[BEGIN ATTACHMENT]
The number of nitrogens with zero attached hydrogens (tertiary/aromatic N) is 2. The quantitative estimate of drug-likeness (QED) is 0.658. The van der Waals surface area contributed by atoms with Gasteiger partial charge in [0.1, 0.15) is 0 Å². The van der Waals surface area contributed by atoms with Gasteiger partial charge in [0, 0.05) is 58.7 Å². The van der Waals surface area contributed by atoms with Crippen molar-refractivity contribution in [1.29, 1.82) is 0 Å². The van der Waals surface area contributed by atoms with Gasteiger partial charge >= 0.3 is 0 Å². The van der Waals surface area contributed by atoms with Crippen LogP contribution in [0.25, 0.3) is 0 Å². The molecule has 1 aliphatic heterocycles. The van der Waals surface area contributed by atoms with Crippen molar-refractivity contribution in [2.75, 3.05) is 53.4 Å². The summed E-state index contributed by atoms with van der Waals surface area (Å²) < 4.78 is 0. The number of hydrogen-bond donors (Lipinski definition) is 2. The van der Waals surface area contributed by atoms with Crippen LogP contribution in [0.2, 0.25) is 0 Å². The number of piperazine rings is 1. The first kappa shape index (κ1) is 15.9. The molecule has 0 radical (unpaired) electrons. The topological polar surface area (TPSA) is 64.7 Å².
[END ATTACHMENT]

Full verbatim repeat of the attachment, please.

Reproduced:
The number of nitrogens with zero attached hydrogens (tertiary/aromatic N) is 2. The quantitative estimate of drug-likeness (QED) is 0.658. The van der Waals surface area contributed by atoms with Gasteiger partial charge in [0.1, 0.15) is 0 Å². The van der Waals surface area contributed by atoms with Gasteiger partial charge in [0, 0.05) is 58.7 Å². The van der Waals surface area contributed by atoms with Crippen molar-refractivity contribution in [1.29, 1.82) is 0 Å². The van der Waals surface area contributed by atoms with Gasteiger partial charge >= 0.3 is 0 Å². The van der Waals surface area contributed by atoms with Crippen LogP contribution in [0.25, 0.3) is 0 Å². The molecule has 1 aliphatic heterocycles. The van der Waals surface area contributed by atoms with Crippen molar-refractivity contribution in [2.75, 3.05) is 53.4 Å². The summed E-state index contributed by atoms with van der Waals surface area (Å²) < 4.78 is 0. The number of hydrogen-bond donors (Lipinski definition) is 2. The van der Waals surface area contributed by atoms with Crippen LogP contribution in [0.2, 0.25) is 0 Å². The number of piperazine rings is 1. The first kappa shape index (κ1) is 15.9. The molecule has 0 radical (unpaired) electrons. The topological polar surface area (TPSA) is 64.7 Å².